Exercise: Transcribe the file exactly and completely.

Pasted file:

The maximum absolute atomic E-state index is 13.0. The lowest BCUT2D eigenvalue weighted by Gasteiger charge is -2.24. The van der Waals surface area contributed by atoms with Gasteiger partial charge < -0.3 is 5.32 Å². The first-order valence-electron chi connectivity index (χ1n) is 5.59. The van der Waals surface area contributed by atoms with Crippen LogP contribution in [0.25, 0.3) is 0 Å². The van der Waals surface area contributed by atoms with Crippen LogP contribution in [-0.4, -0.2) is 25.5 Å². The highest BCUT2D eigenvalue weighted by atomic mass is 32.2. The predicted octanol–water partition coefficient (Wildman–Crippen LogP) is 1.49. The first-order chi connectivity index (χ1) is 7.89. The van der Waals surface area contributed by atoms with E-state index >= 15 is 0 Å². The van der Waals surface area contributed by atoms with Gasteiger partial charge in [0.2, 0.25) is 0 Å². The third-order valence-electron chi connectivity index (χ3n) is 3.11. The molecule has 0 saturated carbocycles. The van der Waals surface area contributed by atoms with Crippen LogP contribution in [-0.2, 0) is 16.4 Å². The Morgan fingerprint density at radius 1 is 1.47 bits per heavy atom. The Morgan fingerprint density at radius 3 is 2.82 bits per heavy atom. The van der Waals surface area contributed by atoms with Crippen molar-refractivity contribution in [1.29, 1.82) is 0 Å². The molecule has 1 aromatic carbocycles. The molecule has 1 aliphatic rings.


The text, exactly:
The maximum absolute atomic E-state index is 13.0. The lowest BCUT2D eigenvalue weighted by Gasteiger charge is -2.24. The van der Waals surface area contributed by atoms with Gasteiger partial charge < -0.3 is 5.32 Å². The first-order valence-electron chi connectivity index (χ1n) is 5.59. The van der Waals surface area contributed by atoms with Crippen LogP contribution in [0.25, 0.3) is 0 Å². The van der Waals surface area contributed by atoms with Crippen LogP contribution in [-0.4, -0.2) is 25.5 Å². The highest BCUT2D eigenvalue weighted by atomic mass is 32.2. The predicted octanol–water partition coefficient (Wildman–Crippen LogP) is 1.49. The first-order chi connectivity index (χ1) is 7.89. The van der Waals surface area contributed by atoms with E-state index >= 15 is 0 Å². The van der Waals surface area contributed by atoms with Gasteiger partial charge in [0.2, 0.25) is 0 Å². The third-order valence-electron chi connectivity index (χ3n) is 3.11. The molecule has 0 saturated carbocycles. The van der Waals surface area contributed by atoms with Crippen LogP contribution in [-0.2, 0) is 16.4 Å². The Morgan fingerprint density at radius 1 is 1.47 bits per heavy atom. The Morgan fingerprint density at radius 3 is 2.82 bits per heavy atom. The van der Waals surface area contributed by atoms with Crippen molar-refractivity contribution in [1.29, 1.82) is 0 Å². The molecule has 1 aromatic carbocycles. The molecule has 1 aliphatic rings.